As for me – someone who documents 20th century literary history for a living – I spend a lot of time in libraries and archives and similarly quiet, dimly lit places. Coming from a line of women who travelled far, so far, to get where they are, you might ask why I would choose this particular life. I can only speculate that born as I was at the western limit of the western coast, the only place to go was back.

I tell you all this because I have become convinced that these movements, like overlapping flight routes in the in-flight magazine of the Boeing 767 that brought my mother and me here, are central to what happened next. All of it: the refugee swell out of the ruins of Europe; the post-war affluence; the restless sense of personal destiny of the sixties and seventies; the more ironic and often less expansive life path forged by my own generation, we strangely acquiescent captives of the millennium, led us to this point: to me among the pickled beets, my mother and grandmother in the kitchen above organizing final details for entertaining the family the following weekend.

At the time, I was oblivious to most of this.

 

June, 1942 — Wetzlar, Germany

The ground seems to rise and fall in an uncertain rhythm as Irina and the others are ordered out of the train cars and marched to a wire enclosure. In a confined cement area with other young women, Irina is ordered to strip. The girls and women are pushed into a disinfection area, pesticide showers, before before being issued with temporary shift dresses, clogs, and white and blue badges with the letters OST printed in the centre.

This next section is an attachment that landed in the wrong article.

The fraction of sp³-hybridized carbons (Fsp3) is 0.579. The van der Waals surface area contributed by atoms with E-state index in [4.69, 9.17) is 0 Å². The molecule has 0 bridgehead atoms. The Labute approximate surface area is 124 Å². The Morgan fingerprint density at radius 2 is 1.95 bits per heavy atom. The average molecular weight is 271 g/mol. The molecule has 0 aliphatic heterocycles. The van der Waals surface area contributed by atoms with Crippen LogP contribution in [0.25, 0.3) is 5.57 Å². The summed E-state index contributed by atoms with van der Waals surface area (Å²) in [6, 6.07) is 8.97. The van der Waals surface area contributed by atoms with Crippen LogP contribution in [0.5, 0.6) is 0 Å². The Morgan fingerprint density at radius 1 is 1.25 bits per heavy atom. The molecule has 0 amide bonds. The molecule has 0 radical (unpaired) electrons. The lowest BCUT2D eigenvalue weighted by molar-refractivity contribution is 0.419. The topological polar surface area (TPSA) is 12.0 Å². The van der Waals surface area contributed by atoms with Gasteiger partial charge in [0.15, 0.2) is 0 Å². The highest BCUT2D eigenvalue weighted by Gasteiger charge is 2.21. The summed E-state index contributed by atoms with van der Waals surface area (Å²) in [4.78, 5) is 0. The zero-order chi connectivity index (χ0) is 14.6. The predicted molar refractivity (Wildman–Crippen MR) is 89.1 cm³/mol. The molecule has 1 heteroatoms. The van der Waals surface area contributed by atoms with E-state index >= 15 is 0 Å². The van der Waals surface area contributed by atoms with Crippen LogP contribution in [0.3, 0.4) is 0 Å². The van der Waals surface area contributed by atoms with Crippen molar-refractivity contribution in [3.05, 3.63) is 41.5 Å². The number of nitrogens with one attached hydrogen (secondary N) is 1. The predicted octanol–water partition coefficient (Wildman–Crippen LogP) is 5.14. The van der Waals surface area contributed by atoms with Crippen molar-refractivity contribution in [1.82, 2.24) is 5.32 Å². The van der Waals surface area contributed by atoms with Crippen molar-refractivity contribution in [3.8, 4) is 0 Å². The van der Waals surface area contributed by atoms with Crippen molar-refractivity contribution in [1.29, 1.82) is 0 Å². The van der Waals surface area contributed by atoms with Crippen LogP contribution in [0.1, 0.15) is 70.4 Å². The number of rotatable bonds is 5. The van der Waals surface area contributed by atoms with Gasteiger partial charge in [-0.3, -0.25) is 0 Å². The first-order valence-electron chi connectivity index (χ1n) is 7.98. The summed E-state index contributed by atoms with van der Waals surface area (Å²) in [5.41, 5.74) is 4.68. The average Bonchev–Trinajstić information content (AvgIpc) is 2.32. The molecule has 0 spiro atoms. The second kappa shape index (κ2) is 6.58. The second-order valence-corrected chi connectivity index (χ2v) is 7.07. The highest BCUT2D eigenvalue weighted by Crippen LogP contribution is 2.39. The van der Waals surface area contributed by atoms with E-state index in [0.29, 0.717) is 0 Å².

In a central assembly area, a guard, starched in his tailored uniform, barks sentences in German. A tall, blonde woman with startling blue eyes stands beside him. She introduces herself in Ukrainian as Maria Holliwata, the camp liaison. When the guard speaks again, Maria translates: They are now Ostarbeiter, Eastern workers. They will work for the glory of Hitler and the German people. Those who try to escape will be found. Those who do not work will be shot. After this orientation, the women are divided into metal-roofed barracks. Irina is assigned to a room with seven others, none from her village.

Editorial Reviews

“[Colby] breathes new life into well-trodden WWII tropes, building a vivid, novelistic narrative focused on memory and family. Readers of WWII fiction will savor this evocative work of history.” — Publishers Weekly

“The shape that this story takes, from Ukraine to Germany to Belgium to Canada, is as full and capacious as a matryoshka doll; when we open it, taking it apart, we marvel that so much can be held inside. Sasha Colby is a beautiful writer. In her hands, Irina’s complicated life story and its living legacy is explored with rich and intelligent care.” — The British Columbia Review

“In a style reminiscent of John Steinbeck, whose writing painfully exposed the soul of America’s downtrodden, The Matryoshka Memoirs similarly carries readers into the inner thoughts and feelings of heroes and villains alike, often by deliberately leaving unsaid what words can never convey.” — Winnipeg Free Press